Friday, April 18, 2008

Governor Paterson's First Month

"What I want you to understand is that this is not a new governor responding to an economic crisis. This is a new governor trying to create fiscal reality.” [Governor Paterson of NY, April 7] The governor’s words give some hope that he is serious about fixing New York’s budget problems, slowly easing the tax burden, and staunching the losses from a fleeing middle class...But New Yorkers need action, not words—and certainly not the nearly $122 billion state budget that Paterson is expected to sign barely a week after his speech. While he has pared almost $2 billion from earlier budget proposals, state spending will still rise by close to 5 percent this year. To balance the budget, Paterson and the legislature did what past governors and legislatures have done: find creative ways to levy nearly $1.5 billion in new taxes and fees on New York residents and businesses....Words Not Deeds, Nicole Salinas, City Journal, 4/14/2008

For those seriously considering moving out of state to join the hundreds of thousands of tax refugees from New York City and New York State, Governor Paterson's speech was almost as startling as hearing Bill Clinton chime in with New Gingrich in 1995 about welfare reform. It was a direct assault on the assumptions that guide New York's waltz into bankruptcy. Perhaps Governor Paterson forgot something, however.

Even though Paterson is the head of a state government, an unelected Governor has no mandate to do anything but follow the legislature's lead. This bodes ill for New York State's future, because the legislature in Albany, and not just the Democrats as George Pataki's last term demonstrated, is leading the state on a spending and taxation binge that, as Mayor Bloomberg noted yesterday, is more likely to drive wealth out of state than balance a burgeoning budget. What's worse is that in New York State's major cities, including the biggest one, political discourse is entirely one-sided. In New York City, a Republican office-seeker is rarer than a snail darter in Tennesee. The local party has had to adopt Democrats, such as Mike Bloomberg, to offer serious candidates. A state lurching on the edge of bankruptcy, without serious political discussion, is more like a tottering socialist country in South America than an American state. The primary option for protecting one's self, one's family, and one's company is taxpayer and employer flight.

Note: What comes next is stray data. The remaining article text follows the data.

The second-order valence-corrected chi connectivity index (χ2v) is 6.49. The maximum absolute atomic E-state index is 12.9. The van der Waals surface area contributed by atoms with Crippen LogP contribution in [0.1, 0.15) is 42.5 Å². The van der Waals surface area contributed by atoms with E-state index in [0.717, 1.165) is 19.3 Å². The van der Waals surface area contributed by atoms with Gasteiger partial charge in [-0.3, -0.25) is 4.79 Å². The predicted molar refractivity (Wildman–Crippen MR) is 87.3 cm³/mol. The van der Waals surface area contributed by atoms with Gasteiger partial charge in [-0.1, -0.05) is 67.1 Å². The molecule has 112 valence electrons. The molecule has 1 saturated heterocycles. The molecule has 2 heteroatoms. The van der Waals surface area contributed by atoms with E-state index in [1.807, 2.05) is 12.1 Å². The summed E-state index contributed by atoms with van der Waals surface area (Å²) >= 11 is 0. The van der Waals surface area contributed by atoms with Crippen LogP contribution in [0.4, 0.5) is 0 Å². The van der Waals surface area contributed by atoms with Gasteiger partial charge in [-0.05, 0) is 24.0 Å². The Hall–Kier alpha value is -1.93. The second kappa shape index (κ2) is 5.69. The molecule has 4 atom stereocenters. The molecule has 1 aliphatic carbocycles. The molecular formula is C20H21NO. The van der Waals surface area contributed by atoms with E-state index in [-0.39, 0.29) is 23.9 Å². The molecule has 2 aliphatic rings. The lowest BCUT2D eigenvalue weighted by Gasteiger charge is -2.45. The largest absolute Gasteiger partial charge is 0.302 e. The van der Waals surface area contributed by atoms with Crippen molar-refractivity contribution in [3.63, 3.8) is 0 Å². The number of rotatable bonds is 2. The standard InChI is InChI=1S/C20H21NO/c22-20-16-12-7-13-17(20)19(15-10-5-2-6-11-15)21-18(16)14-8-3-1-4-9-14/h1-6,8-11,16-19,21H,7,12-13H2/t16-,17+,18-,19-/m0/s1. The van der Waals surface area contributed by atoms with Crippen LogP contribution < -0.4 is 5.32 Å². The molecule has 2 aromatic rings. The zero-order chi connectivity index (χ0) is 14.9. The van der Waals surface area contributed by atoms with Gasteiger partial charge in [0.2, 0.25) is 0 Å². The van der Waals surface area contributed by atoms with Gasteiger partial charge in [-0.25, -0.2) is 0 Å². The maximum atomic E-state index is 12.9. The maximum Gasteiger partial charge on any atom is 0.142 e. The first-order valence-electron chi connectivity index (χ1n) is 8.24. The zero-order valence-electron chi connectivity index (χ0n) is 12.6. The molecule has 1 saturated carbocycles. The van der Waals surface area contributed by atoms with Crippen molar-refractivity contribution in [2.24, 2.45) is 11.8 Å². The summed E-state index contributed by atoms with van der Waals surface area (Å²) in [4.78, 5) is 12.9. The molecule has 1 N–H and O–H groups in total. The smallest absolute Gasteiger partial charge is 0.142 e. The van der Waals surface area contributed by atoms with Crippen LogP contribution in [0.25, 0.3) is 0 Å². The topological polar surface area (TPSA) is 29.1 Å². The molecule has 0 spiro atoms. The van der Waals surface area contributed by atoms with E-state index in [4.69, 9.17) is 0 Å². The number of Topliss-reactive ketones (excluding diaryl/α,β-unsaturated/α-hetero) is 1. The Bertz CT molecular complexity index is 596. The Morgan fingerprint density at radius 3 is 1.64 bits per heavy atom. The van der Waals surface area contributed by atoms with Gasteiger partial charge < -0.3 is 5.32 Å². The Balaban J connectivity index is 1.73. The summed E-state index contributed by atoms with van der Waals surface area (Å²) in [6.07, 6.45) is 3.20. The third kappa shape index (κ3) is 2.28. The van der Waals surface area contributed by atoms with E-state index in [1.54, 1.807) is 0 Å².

As Galinas and many other writers have made abundantly clear, as have we on this blog, the heart of New York State's economy is an industry that could move in toto to Jersey City in eighteen months. Modern markets or, for that matter, modern stores, don't depend on brick and mortar headquarters in a given city or state. That's why New York City has thrown billions of tax rebates to the wolves of banking and Wall Street. That same industry, financial services, is also stumbling into a major recession with the current credit crunch. Tax collection in New York State from financial services businesses, as Governor Paterson pointed out, is down 75% from last year. Bonuses will shrink, further suppressing tax revenues. Tens of thousands are likely to be laid off.

Unless the Governor can start making a governing alliance out of members of his own and what's left of the other party, and now, New York State is going to slide backwards toward 1975, a generation's work of reconstruction gone to waste.


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